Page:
In a January 31, 2018 memorandum, Commissioner Forese expressed concerns regarding costs of Tobin’s scheme. Burns wrote in support of Forese’s “request for a thorough analysis by Commission Staff (“Staf f ‘) and the Residential Utility Consumer Office of the prospective costs,” and requested “that every electric utility in Arizona that would be affected by Commissioner Tobin’s proposal provide their comments and their thorough cost analyses.”

Burns asked that the utilities affected by Tobin’s proposal to address the following items in particular:

1. Potential impact/consequences to ratepayers,
2. Possibility and magnitude of stranded investment,
3. Positive and/or negative impacts to reliability and resiliency,
4. Amount of additional investment that may be required,
5. Possibility and magnitude of possible negative pricing, and
6. Any other issues believed to be consequential.

Burns concluded, “In order to conserve Staff resources because the utilities have much more detailed information and data than does Staff, I believe Staff’ s comments and cost analysis should not be provided until at least thirty days after comments and analyses from the industry have been received.”

Tobin is proposing a “bold” plan. Some would say it would be impossible unless you are willing to accept the impossibly unbelievable notion that nuclear energy is clean energy:

Notably, I am proposing a goal that Arizona’s economy run (sic) on 80 percent clean energy by 2050. While this is ambitious, testimony from stakeholders and scientific studies from around the country show that it is achievable and will benefit all of Arizona. Our utilities are already transitioning away from coal and are expanding their use of renewables, energy efficiency, and storage. If there is a focus on maximizing existing generation assets, this goal can be achieved with proper planning and market signals. Other states have set targets that focus on renewable resources as the ultimate goal. A more productive approach is working towards sustainability, affordability, and reliability, with renewable energy being a tool to help us get there.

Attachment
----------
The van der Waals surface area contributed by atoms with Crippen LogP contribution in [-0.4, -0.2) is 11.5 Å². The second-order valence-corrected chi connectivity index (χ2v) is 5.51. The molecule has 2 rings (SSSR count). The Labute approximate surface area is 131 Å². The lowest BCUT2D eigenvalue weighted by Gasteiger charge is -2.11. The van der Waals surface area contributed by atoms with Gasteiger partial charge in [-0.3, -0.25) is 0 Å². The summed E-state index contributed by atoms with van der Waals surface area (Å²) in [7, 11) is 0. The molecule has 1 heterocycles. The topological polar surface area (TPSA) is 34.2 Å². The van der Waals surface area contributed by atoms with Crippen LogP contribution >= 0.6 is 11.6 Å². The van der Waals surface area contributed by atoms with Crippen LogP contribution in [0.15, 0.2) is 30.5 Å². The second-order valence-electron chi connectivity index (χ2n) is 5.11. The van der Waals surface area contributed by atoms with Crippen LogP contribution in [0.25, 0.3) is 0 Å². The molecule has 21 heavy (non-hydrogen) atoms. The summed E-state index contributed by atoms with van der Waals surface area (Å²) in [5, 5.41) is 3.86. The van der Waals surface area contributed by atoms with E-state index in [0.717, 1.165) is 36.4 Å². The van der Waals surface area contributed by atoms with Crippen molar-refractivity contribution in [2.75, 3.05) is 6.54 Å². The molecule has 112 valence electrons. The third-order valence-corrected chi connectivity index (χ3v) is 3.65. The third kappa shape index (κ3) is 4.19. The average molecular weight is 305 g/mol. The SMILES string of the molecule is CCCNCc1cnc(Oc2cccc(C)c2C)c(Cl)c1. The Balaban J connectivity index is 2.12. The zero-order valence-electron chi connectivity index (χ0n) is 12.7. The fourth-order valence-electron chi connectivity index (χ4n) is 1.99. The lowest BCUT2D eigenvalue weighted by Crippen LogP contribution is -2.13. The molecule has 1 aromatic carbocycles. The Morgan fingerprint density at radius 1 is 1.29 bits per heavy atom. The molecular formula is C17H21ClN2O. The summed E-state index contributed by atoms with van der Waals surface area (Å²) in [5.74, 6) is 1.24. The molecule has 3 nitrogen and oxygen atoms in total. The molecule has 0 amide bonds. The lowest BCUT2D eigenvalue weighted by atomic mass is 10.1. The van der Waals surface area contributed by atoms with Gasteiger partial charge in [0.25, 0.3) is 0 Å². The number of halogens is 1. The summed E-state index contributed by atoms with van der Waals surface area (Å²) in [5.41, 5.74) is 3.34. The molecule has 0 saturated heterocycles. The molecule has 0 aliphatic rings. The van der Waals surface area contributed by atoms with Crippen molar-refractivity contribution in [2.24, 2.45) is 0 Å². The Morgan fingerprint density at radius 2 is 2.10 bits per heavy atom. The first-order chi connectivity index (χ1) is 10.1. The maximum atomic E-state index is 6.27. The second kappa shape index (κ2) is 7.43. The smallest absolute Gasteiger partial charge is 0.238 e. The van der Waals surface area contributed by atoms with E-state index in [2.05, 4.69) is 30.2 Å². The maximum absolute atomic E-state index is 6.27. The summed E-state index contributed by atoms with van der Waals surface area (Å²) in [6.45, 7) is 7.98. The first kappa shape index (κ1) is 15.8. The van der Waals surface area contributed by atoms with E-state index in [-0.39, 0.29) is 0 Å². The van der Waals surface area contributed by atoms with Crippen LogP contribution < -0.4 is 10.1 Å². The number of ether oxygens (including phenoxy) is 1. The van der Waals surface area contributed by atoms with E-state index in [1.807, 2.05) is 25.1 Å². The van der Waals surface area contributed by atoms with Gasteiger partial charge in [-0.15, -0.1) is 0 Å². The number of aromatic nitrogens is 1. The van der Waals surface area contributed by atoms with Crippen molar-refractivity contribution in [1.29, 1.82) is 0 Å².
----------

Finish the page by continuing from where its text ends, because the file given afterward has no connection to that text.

Another major target of this proposal is to expand energy storage in the state to 3000 MW by 2030. This is the largest such target in the United States today and would allow our state to not only maximize the renewable resources we have already deployed, but help develop the next wave of innovation in our country’s energy evolution. “Utilities in Arizona are already partnering with leading companies to deploy proven new technologies in energy storage,” said John Zahurancik, chief operating officer of Fluence, a Siemens and AES company that has worked with Arizona utilities on multiple storage projects in the state. “This policy provides strong support to take Arizona further in that direction, ensuring the state will realize the economic benefits of clean, low-cost power and get the most from its power infrastructure.” I have added a Clean Peak Target for our utilities to establish that ensures we can manage our peak hour energy demand and meet more of those needs with clean energy. Today, the top 10 percent of our demand accounts for 40 percent of our overall electricity costs. These policies will help us save money, protect the grid, and limit our environmental impact.

After working closely with Commissioner Boyd Dunn and his staff, I am also setting a forest biomass energy requirement for our regulated utilities to help us expand our use of renewables, improve our watersheds, and protect our state’s forest land. Wildfires, made worse by unhealthy forests, threaten lives, property, watersheds, wildlife, businesses, and grid reliability. From 2002 2017, the State has seen 29 lives lost, and total expense of over $162 million due to Arizona wildfires. According to state Forester Jeff Whitney, “Prevention is our most important opportunity. If we can treat the fuels before the fire starts — in other words, if we can minimize the vegetation that feeds a fire — we’ll be more successful at extinguishing that fire.” Partnering with utilities in this effort not only helps them protect their infrastructure in high risk areas, but offers a unique solution to a problem that has plagued the state for decades To limit the chance of catastrophic forest fires in the long term, our state must clear about one million acres over the next twenty years, or 50,000 acres each year. This plan represents the first true, statewide commitment to help resolve this annual crisis in a meaningful way.

Finally, I am asking utilities to incorporate greater use of electric vehicle infrastructure into their planning to propose ways to make our homes, businesses, communities, and highways ready for the coming expansion of electric vehicles. Following Governor Doug Ducey’s lead, Arizona has already taken steps to lead the transition to electric vehicles. The Governor recently partnered with seven other western states on efforts to create a corridor of charging stations. Beyond being the future of personal transportation, electric vehicles offer critical air quality benefits for a sprawling metropolis like Phoenix. ADEQ documents show that the Phoenix metro area being in ozone nonattainment for EPA clean air standards can cost the state as much as $296 million annually.

Our State needs a forward looking, comprehensive energy plan that can direct long-term decision making at the Commission and Utility level and I believe this policy proposal will accomplish this goal.

Burns served on Brewer‘s State Energy Advisory Board. The Board was comprised of public and private sector energy experts The Board was tasked with “carrying out the governor’s policy energy goals and helping to ensure the long-term affordability, reliability and security of Arizona’s energy industry.”